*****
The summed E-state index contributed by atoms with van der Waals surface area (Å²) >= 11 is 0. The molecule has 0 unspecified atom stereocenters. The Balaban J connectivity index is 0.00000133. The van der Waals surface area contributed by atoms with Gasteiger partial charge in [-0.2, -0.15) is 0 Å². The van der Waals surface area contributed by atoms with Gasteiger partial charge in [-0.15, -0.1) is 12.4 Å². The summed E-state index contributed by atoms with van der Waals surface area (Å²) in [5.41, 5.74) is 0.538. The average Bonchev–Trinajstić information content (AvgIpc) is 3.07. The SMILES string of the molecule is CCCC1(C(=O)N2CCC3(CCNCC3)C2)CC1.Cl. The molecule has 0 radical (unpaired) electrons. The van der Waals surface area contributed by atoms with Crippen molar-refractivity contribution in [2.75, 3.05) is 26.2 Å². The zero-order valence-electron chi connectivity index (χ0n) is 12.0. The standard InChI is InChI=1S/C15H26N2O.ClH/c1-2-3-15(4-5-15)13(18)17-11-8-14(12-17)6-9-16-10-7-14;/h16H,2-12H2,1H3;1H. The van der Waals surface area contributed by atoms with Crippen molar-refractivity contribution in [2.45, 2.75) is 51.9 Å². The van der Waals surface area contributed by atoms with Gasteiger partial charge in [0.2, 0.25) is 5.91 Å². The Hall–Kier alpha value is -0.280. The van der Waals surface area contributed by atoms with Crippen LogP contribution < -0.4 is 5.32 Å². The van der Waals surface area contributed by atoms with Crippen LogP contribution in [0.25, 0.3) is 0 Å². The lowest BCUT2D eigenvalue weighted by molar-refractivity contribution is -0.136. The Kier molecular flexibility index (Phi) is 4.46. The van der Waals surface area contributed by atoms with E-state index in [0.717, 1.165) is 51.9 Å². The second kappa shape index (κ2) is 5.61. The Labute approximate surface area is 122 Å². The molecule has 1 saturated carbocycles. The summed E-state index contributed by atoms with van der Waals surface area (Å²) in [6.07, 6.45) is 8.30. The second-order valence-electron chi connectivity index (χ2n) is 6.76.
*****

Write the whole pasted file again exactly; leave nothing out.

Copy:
The summed E-state index contributed by atoms with van der Waals surface area (Å²) >= 11 is 0. The molecule has 0 unspecified atom stereocenters. The Balaban J connectivity index is 0.00000133. The van der Waals surface area contributed by atoms with Gasteiger partial charge in [-0.2, -0.15) is 0 Å². The van der Waals surface area contributed by atoms with Gasteiger partial charge in [-0.15, -0.1) is 12.4 Å². The summed E-state index contributed by atoms with van der Waals surface area (Å²) in [5.41, 5.74) is 0.538. The average Bonchev–Trinajstić information content (AvgIpc) is 3.07. The SMILES string of the molecule is CCCC1(C(=O)N2CCC3(CCNCC3)C2)CC1.Cl. The molecule has 0 radical (unpaired) electrons. The van der Waals surface area contributed by atoms with Crippen molar-refractivity contribution in [2.75, 3.05) is 26.2 Å². The zero-order valence-electron chi connectivity index (χ0n) is 12.0. The standard InChI is InChI=1S/C15H26N2O.ClH/c1-2-3-15(4-5-15)13(18)17-11-8-14(12-17)6-9-16-10-7-14;/h16H,2-12H2,1H3;1H. The van der Waals surface area contributed by atoms with Crippen molar-refractivity contribution in [2.45, 2.75) is 51.9 Å². The van der Waals surface area contributed by atoms with Gasteiger partial charge in [0.2, 0.25) is 5.91 Å². The Hall–Kier alpha value is -0.280. The van der Waals surface area contributed by atoms with Crippen LogP contribution < -0.4 is 5.32 Å². The van der Waals surface area contributed by atoms with Crippen LogP contribution in [0.25, 0.3) is 0 Å². The lowest BCUT2D eigenvalue weighted by molar-refractivity contribution is -0.136. The Kier molecular flexibility index (Phi) is 4.46. The van der Waals surface area contributed by atoms with E-state index in [0.717, 1.165) is 51.9 Å². The second kappa shape index (κ2) is 5.61. The Labute approximate surface area is 122 Å². The molecule has 1 saturated carbocycles. The summed E-state index contributed by atoms with van der Waals surface area (Å²) in [6.07, 6.45) is 8.30. The second-order valence-electron chi connectivity index (χ2n) is 6.76.